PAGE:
World Cup Activities for Kids


It’s finally here. Once every four years. And teacher lives and a DVR means we can watch every single game!

But what do you do with the kids who don’t have the attention span to watch three or four games a day? How do you get them to connect to the teams and their nations?

This year, I created a little project that combines World Cup with academics in an interactive and fun way. It’s ongoing and completely customizable and fits into our Summer Plan as read, math, and be creative.

Step One: World Cup Map

The boys were given the list of the groups and two blank maps. They worked together to locate, color, and label each country. They were creative and decided to color the countries like their flags. I’ll admit it took some time and a few copies of the map until they got the hang of it. But, they are thrilled with the final product and have shared it with everyone who has come over!

Through this project, they learned more than reading a map and the location of the 32 nations competing for the title of World Champion. They learned patience, attention to detail, and teamwork. They explored map books and utilized basic research on the internet.

The completed maps lay in front of the TV now. With each new game, they race to their work and locate the country on the map. They discuss where it is, how close it is to the other team, and how far they had to travel to get to Russia. They are noticing which continent it is on. They often ask more questions that open up other subjects for discussion.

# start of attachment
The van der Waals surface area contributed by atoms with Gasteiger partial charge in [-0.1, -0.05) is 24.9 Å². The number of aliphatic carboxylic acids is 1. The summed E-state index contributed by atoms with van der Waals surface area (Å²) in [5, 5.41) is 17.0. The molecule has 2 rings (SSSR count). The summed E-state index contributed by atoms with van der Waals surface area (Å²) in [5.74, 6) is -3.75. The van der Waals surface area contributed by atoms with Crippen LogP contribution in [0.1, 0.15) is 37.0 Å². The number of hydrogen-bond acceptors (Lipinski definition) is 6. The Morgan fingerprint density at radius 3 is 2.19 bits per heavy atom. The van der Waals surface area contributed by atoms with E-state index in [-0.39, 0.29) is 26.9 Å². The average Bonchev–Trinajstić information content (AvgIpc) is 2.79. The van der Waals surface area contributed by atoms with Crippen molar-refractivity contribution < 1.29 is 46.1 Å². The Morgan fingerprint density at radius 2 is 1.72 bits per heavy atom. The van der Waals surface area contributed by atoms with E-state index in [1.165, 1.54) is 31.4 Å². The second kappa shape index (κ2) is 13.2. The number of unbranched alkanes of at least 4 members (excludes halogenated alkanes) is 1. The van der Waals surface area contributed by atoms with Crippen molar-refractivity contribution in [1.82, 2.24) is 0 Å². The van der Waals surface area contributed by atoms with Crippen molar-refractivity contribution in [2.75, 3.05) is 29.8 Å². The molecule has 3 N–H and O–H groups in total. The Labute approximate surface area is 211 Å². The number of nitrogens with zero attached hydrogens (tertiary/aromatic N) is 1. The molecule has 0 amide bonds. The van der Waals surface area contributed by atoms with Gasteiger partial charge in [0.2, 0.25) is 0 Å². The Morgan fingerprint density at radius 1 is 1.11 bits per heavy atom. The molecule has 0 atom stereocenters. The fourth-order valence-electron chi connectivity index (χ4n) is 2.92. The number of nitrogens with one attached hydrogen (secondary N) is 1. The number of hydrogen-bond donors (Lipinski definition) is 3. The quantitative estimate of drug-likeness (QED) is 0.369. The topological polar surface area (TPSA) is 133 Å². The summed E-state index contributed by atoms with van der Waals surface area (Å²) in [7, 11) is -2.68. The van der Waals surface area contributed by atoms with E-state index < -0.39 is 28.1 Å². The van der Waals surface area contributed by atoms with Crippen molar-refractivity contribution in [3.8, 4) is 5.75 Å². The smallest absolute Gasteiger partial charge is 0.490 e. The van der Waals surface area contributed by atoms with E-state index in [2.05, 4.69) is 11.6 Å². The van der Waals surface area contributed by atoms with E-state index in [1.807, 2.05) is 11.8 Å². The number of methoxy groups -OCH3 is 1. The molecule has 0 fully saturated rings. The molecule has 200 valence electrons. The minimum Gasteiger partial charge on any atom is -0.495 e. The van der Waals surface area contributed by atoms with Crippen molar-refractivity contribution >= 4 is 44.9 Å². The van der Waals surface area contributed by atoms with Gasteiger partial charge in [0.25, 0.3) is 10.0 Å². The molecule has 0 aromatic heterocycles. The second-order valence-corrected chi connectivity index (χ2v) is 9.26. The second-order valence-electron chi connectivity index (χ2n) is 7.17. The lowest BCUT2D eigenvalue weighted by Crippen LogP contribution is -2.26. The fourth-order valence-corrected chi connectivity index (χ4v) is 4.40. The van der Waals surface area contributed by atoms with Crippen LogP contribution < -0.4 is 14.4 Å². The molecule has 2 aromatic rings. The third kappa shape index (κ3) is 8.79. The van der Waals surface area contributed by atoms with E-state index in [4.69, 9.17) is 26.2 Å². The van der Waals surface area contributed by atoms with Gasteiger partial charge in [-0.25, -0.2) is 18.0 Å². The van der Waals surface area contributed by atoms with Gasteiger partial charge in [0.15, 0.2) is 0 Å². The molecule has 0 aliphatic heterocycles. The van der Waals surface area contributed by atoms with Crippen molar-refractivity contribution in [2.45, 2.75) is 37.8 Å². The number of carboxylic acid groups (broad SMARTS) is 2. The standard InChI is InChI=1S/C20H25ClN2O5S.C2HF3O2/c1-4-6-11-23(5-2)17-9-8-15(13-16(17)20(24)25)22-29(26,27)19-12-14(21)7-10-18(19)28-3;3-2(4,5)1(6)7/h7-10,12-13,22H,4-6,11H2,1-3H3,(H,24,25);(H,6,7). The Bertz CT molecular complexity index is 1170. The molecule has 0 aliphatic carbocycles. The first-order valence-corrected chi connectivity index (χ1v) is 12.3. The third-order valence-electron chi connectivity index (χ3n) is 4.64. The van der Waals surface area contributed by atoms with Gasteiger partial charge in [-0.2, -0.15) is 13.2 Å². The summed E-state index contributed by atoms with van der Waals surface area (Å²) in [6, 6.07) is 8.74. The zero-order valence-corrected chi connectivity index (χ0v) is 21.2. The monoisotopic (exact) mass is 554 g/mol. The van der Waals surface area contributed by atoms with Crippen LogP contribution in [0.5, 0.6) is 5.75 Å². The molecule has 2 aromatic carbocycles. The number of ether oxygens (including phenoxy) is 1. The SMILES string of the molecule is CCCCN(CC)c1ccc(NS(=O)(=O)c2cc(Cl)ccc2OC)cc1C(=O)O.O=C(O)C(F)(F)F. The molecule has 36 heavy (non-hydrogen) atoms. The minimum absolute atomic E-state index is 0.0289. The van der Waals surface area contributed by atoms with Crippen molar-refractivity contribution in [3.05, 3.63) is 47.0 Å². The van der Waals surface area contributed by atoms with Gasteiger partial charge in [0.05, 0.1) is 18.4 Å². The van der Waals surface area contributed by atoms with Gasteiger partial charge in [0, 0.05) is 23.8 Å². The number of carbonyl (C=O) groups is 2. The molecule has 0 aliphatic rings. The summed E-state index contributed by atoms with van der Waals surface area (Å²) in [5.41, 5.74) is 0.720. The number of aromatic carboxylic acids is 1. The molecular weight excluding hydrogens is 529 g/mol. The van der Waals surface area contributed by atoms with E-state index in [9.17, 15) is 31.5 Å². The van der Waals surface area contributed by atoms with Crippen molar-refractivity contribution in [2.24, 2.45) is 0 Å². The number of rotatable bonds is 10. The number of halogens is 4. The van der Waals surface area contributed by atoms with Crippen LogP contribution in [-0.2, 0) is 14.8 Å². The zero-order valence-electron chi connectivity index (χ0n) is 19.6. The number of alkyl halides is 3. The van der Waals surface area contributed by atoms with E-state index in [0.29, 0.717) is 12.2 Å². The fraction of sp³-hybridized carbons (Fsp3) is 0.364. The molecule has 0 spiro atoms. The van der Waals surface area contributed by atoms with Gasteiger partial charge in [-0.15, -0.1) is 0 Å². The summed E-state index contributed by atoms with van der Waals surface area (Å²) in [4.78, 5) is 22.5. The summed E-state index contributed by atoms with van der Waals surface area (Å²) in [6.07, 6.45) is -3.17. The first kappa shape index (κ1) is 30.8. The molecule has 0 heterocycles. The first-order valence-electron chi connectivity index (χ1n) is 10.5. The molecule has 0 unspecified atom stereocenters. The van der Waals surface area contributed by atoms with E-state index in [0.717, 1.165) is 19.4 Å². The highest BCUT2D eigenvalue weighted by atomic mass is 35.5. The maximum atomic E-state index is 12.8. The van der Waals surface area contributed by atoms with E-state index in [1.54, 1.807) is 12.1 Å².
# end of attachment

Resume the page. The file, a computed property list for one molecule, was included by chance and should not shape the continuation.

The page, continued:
Step Two: Fun Facts


To answer their questions, there is also a two-sheet “Fun Facts” listed by groups. This is the completely flexible part. I can print as many as I want and based on their questions have them write down one specific type of information. Above, they used the internet to find the capital of each nation. Other ideas include weather, topography, common foods, religions, national celebrations, vacation destinations, famous people, and whatever will interest your children or whatever you want to teach them.

Step Three: Math

Throughout the tournament, there are great opportunities to review and teach math facts.

  • 8 groups with 4 teams each. How many teams? 32
  • Each team must play the other 3 teams in their group. It takes 6 games to determine the top two teams. If each group plays 6 games and there are 8 groups, how many games are there in the group stage? 48
  • In the group stage, a win is worth 3 points and a tie is worth 1 point. Have them tally the group points to practice simple addition.
  • During a game, ask how much time is left before halftime or the end of the game to practice subtraction strategies.

Step Four: Enjoy!

Over the next month, there are dozens of games to watch. We’ll see beautifully-placed goals, missed goals, and own-goals. We’ll watch good calls, bad calls, and missed calls. We’ll see fouls and dives that earn cards. We’ll be overjoyed and heartbroken. We’ll spend an entire month celebrating the beautiful game!

I hope these activities help your children enjoy World Cup as much as I do!


Here are the activity pages for you to download:

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